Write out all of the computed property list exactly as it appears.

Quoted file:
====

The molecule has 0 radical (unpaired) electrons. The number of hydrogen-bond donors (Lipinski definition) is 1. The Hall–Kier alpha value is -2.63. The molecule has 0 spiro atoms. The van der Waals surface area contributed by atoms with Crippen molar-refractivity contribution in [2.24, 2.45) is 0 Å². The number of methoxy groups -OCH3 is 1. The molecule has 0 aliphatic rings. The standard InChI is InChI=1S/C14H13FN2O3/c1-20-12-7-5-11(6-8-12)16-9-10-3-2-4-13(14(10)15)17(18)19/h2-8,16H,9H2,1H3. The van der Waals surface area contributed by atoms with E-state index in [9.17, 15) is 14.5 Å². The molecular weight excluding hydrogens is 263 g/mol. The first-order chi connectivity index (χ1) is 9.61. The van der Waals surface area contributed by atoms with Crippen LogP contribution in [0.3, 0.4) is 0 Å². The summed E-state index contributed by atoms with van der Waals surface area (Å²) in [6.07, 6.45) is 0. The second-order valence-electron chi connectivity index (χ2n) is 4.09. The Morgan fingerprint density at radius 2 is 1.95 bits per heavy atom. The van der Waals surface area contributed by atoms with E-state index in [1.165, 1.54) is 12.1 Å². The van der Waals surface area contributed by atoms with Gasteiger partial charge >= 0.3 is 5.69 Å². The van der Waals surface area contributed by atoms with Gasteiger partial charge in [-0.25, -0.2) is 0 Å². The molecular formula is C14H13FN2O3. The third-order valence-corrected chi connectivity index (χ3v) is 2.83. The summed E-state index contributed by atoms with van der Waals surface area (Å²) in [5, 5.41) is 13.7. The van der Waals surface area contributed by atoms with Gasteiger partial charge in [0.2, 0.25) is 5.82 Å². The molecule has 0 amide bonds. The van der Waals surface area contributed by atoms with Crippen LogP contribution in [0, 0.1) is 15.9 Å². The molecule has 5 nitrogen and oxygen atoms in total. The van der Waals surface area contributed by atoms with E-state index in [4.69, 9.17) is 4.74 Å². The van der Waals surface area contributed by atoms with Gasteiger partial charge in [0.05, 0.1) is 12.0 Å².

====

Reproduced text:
The molecule has 0 radical (unpaired) electrons. The number of hydrogen-bond donors (Lipinski definition) is 1. The Hall–Kier alpha value is -2.63. The molecule has 0 spiro atoms. The van der Waals surface area contributed by atoms with Crippen molar-refractivity contribution in [2.24, 2.45) is 0 Å². The number of methoxy groups -OCH3 is 1. The molecule has 0 aliphatic rings. The standard InChI is InChI=1S/C14H13FN2O3/c1-20-12-7-5-11(6-8-12)16-9-10-3-2-4-13(14(10)15)17(18)19/h2-8,16H,9H2,1H3. The van der Waals surface area contributed by atoms with E-state index in [9.17, 15) is 14.5 Å². The molecular weight excluding hydrogens is 263 g/mol. The first-order chi connectivity index (χ1) is 9.61. The van der Waals surface area contributed by atoms with Crippen LogP contribution in [0.3, 0.4) is 0 Å². The summed E-state index contributed by atoms with van der Waals surface area (Å²) in [6.07, 6.45) is 0. The second-order valence-electron chi connectivity index (χ2n) is 4.09. The Morgan fingerprint density at radius 2 is 1.95 bits per heavy atom. The van der Waals surface area contributed by atoms with E-state index in [1.165, 1.54) is 12.1 Å². The van der Waals surface area contributed by atoms with Gasteiger partial charge >= 0.3 is 5.69 Å². The van der Waals surface area contributed by atoms with Gasteiger partial charge in [-0.25, -0.2) is 0 Å². The molecular formula is C14H13FN2O3. The third-order valence-corrected chi connectivity index (χ3v) is 2.83. The summed E-state index contributed by atoms with van der Waals surface area (Å²) in [5, 5.41) is 13.7. The van der Waals surface area contributed by atoms with Gasteiger partial charge in [0.2, 0.25) is 5.82 Å². The molecule has 0 amide bonds. The van der Waals surface area contributed by atoms with Crippen LogP contribution in [0, 0.1) is 15.9 Å². The molecule has 5 nitrogen and oxygen atoms in total. The van der Waals surface area contributed by atoms with E-state index in [4.69, 9.17) is 4.74 Å². The van der Waals surface area contributed by atoms with Gasteiger partial charge in [0.05, 0.1) is 12.0 Å².